From a pure story telling perspective, it’s a crossroad almost every Bat-character has come to at some point and had to deal with it across multiple media platforms.

    It seem like Individuals making this about gender, the validity of marriage, or sexual orientation; at worst are using this as a vehicle to vent preexisting gripes with DC and at best are engaging in a knee-jerk exercise by leaping before looking objectively.

    I agree with nocommayes that Sean is awesome. Hands down my all time favorite podcasts are DCR, Talking Comics, and Fatman on Batman, and Raging Bullets. All have very different tones but talk about comics is a smart, fun, and enthusiastic way.

    Keep up the great work all. Seeing that next available episode start to download is always something that makes my day a little brighter. :)

    • Steve Seigh

      Thanks so much for the comment, Tracker. The Batwoman news has not been an easy an easy subject to report on, at least from my perspective. Sometimes it’s really difficult not to let some of those knee-jerk reactions get in the way of professionalism or seeing the situation for what it truly is once you strip away all the “rah rah rah!”

      In the end I think it’s the character and the fans that lost out the most when things like this happen. This has been a rough year for DC, and I too appreciate Sean’s perspective (he’s a solid dude), but there is no denying that these recent shakeups are paining a poor picture for fans and press alike. The professional in me wants to be calm and collected while the obnoxious fan in me wants to rage. Can’t I have both? Ha ha ha! Thanks so much for listening and I’m glad that you enjoy the show so much. Take care.

  5. thisjohnd

    I know it’s been said already but I’d thought I’d throw in my praise for Sean on the show as well. His devil advocate’s approach to the discussion on DC was much appreciated. I especially agree with his point that DC would put out more kid-friendly books if they sold. I tend to agree with the main TC crew that DC definitely needs to inject a bit more fun in their books (these Villains Months titles are evidence of that–does everyone have the most depressing backstory ever?!) but while Marvel is definitely leading the charge in fun books like Hawkeye or Fearless Defenders, there’s a difference between being fun and being all ages.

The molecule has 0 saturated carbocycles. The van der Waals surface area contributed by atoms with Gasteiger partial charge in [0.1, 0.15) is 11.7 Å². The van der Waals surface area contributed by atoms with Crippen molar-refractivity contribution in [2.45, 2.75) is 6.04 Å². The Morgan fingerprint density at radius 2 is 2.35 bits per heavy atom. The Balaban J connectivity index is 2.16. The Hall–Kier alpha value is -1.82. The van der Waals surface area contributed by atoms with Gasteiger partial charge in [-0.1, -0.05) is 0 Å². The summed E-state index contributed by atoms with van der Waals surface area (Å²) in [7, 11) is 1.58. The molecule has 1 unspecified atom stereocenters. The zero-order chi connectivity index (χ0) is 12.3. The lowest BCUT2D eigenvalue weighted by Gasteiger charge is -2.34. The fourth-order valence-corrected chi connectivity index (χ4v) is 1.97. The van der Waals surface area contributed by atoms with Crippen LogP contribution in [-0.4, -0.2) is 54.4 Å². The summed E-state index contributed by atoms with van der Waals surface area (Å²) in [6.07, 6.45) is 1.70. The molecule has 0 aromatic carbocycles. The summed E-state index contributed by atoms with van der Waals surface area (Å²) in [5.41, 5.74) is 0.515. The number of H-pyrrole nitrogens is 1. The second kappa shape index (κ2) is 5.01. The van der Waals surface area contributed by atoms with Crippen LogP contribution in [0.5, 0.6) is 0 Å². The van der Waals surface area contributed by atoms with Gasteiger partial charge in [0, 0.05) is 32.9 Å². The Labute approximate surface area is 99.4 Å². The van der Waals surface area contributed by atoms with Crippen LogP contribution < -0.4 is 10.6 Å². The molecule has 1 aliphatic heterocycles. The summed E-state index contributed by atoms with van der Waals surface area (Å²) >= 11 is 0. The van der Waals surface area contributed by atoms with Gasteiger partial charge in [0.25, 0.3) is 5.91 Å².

Also, these “fun” books don’t sell as well either. The books that sell are Avengers, Superior Spider-Man, Justice League, and Batman. These are the darker books in both lines, and none of them are all ages. It’s up to the consumers to “vote with their wallets” as you always say, and if these people don’t want lighthearted stories, the companies won’t make them.

    • Bob Reyer

      John,

      Thanks for checking in on this important topic.

      The dearth of all-ages material from both DC and Marvel is a subject about which I’ve been on a soap-box since I began here at Talking Comics. Your very valid point about the difference between “lighter” and “all-ages” was one I didn’t get to make, as I had gone on a bit of a rant, so thanks for raising it here!